My Experience as a Black Woman Volunteering Abroad
I consider myself a global citizen, a human before anything else. My travels reflect my passion and desire to immerse in a community and culture different from my own.
I am a black woman. Yes, with light-skin. But, my hair and skin color causes confusion with most locals because they simply do not know “what I am.”
To answer this question, I am a volunteer. I serve my, your, and our world. Since we celebrate Black History in February and Women’s Month in March, I thought it was only right to share my most private thoughts about my volunteer work in Quito, Ecuador as a Black Woman.
Strong for Yet Another Group of People
Not to complain, but my strength isn’t limitless. I, as a black woman traveler, sometimes want to break down and cry about the horrors of the world and the injustices felt by others.
Especially, in the communities of color where there is so much socioeconomic and racial disparities.
I didn’t think I could do this. I wasn’t sure if I could volunteer abroad at the street markets. The task was to facilitate learning experiences for children, who spent hours helping their parents and families make money to survive.
I was well aware of survival. I grew up in Miami in the inner city to a single mother of six children.
We had to survive too. Though as a child, I definitely didn’t have to work anywhere to make money. I was allowed to be a kid.
I would be lying if I said I completely saw myself in the Ecuadorian children who spent hours with me during my voluntary work. We lived in two completely different places. Most would say that I’m from a privileged country. I would agree.
Although we originated from different backgrounds, I could understand the strength they had to endure. I endured the “hood” and they endured the street markets.
No tears. Because that’s what Black women and Ecuadorian children do.
It was powerful.
On the very first day of the volunteer program, I observed the tenacity and excitement in the eyes of the toddlers and pre-teens who wanted to spend the day with my team and I.
Of course they would. We possessed educational exercises, books, games, toys, paint, hand soap and water, etc. They came to learn and play.
Their enthusiasm reminded me of ME. I was super excited by hooked on phonics, books, and educational activities. Like my mother told me when I was younger, I had to get an education.
My mother gave birth to her first-born at 14 years-old. So when she scolded “Get Your Education,” I understood why it was important for me to go to school and “Get My Education”.
That understanding was undeniably felt through the energy of the street market children. They may not have had someone clearly say those exact words, but it was obvious that it was important for them to do so. I knew that too.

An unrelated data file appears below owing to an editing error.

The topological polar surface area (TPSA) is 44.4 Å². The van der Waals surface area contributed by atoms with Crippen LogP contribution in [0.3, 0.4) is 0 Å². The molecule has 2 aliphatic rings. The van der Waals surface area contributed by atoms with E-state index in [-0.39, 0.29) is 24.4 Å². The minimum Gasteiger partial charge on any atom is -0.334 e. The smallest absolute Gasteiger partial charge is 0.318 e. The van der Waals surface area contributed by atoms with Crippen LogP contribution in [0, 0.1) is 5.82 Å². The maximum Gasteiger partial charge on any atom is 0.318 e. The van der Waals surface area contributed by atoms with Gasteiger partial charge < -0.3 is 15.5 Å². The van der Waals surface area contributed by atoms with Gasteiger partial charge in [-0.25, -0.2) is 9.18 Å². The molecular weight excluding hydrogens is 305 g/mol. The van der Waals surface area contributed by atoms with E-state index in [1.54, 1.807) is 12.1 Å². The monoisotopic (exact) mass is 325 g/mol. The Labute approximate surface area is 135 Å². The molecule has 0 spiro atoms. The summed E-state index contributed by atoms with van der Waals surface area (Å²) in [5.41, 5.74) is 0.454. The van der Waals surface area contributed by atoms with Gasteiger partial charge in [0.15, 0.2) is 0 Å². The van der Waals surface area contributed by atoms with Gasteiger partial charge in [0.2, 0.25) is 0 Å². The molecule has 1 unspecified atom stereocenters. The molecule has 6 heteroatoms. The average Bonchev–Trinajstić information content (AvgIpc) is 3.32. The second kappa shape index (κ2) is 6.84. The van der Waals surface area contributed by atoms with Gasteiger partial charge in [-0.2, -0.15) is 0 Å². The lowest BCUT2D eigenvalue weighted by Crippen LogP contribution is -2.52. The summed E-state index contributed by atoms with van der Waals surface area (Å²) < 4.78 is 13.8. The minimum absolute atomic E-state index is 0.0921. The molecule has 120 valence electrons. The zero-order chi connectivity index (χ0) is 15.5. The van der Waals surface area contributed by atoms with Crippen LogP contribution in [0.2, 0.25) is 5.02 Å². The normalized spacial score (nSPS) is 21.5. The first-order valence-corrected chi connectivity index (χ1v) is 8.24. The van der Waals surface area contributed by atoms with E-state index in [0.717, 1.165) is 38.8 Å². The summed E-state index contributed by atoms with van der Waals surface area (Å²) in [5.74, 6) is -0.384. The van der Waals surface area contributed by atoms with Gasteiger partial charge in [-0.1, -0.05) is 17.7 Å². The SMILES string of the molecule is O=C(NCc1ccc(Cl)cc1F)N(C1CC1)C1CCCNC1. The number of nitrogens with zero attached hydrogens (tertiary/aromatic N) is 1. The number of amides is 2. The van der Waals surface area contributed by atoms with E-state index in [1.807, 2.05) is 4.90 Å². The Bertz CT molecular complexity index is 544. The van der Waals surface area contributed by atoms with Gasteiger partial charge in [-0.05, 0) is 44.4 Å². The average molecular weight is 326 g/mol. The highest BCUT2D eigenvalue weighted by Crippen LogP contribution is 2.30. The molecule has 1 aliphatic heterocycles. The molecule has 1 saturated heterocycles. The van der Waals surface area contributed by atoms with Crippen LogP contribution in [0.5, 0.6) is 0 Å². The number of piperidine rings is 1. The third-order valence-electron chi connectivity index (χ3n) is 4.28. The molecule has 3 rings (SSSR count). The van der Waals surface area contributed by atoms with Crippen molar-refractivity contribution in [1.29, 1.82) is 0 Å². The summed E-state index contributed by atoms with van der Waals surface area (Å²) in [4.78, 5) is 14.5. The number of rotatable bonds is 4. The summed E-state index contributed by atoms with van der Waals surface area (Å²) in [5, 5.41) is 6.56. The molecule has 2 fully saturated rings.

I read to them. Helped them learn the color blue through finger-painting. Ran around to burn off some calories. Jumped rope like I was 8 years-old. Built towers with the colored blocks, and so much more.
The older kids got some attention too. I provided some assistance with their language homework. It was all too familiar as I had taught black and brown children in Miami several months prior to this moment.
They were my babies. I cared deeply about their future because they too sought educational opportunities.
It’s what we were groomed to do. Get educated no matter the circumstances.
Lessons on Lessons on Lessons
Is it really volunteering when I see much of myself and my own community during my service? Or, is it my duty? Those were my thoughts during the 8-hour days spent in the markets.
Yes, this was an impactful opportunity. Truth be told, it was an amazing, yet difficult experience.
It was reality. It was too familiar. Volunteering abroad in Quito was like volunteering in the streets of Miami.
I wanted badly to merge the two communities and share resources. I felt conflicted by being with the children of the street markets while away from my home.
That guilt subsided though. I took myself out of the equation. I focused on the children and their needs. That’s all that mattered. I wasn’t there to save the day. The children. Or, their community.
I was donating my time to a worthy cause. That’s priceless.
Better yet, I spent time where I needed to be: with the children of the street market.
They taught me so many lessons. It is them who helped me.
Written by GivingWay Ambassador, Adriana Smith, a Black Miami-born blogger and educator empowering others to be a Social Do-Gooder Traveling the World. You can check out her website here.
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